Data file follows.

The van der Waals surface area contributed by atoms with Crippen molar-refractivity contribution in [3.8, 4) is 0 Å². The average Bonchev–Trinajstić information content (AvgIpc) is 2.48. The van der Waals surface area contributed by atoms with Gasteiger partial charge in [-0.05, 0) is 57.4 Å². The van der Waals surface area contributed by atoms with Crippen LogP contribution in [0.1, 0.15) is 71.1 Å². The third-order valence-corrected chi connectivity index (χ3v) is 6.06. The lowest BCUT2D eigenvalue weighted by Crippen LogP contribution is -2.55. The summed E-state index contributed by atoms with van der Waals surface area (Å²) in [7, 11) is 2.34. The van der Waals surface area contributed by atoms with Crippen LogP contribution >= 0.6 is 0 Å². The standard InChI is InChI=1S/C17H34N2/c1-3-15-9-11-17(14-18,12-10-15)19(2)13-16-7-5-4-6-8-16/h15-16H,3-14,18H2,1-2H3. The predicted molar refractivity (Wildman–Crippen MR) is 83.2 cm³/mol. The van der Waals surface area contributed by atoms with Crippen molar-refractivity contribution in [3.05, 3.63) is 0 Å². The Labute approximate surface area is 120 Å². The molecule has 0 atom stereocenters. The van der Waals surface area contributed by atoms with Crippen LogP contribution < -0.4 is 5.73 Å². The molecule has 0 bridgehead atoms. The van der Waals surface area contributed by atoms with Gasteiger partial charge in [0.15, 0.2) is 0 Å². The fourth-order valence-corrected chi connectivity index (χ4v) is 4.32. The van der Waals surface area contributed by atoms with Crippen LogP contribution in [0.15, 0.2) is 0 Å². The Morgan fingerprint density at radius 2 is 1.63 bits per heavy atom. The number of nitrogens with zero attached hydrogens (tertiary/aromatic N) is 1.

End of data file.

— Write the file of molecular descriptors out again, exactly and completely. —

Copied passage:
The van der Waals surface area contributed by atoms with Crippen molar-refractivity contribution in [3.8, 4) is 0 Å². The average Bonchev–Trinajstić information content (AvgIpc) is 2.48. The van der Waals surface area contributed by atoms with Gasteiger partial charge in [-0.05, 0) is 57.4 Å². The van der Waals surface area contributed by atoms with Crippen LogP contribution in [0.1, 0.15) is 71.1 Å². The third-order valence-corrected chi connectivity index (χ3v) is 6.06. The lowest BCUT2D eigenvalue weighted by Crippen LogP contribution is -2.55. The summed E-state index contributed by atoms with van der Waals surface area (Å²) in [7, 11) is 2.34. The van der Waals surface area contributed by atoms with Crippen LogP contribution >= 0.6 is 0 Å². The standard InChI is InChI=1S/C17H34N2/c1-3-15-9-11-17(14-18,12-10-15)19(2)13-16-7-5-4-6-8-16/h15-16H,3-14,18H2,1-2H3. The predicted molar refractivity (Wildman–Crippen MR) is 83.2 cm³/mol. The van der Waals surface area contributed by atoms with Crippen molar-refractivity contribution in [3.05, 3.63) is 0 Å². The Labute approximate surface area is 120 Å². The molecule has 0 atom stereocenters. The van der Waals surface area contributed by atoms with Crippen LogP contribution < -0.4 is 5.73 Å². The molecule has 0 bridgehead atoms. The van der Waals surface area contributed by atoms with Gasteiger partial charge in [0.15, 0.2) is 0 Å². The fourth-order valence-corrected chi connectivity index (χ4v) is 4.32. The van der Waals surface area contributed by atoms with Crippen LogP contribution in [0.15, 0.2) is 0 Å². The Morgan fingerprint density at radius 2 is 1.63 bits per heavy atom. The number of nitrogens with zero attached hydrogens (tertiary/aromatic N) is 1.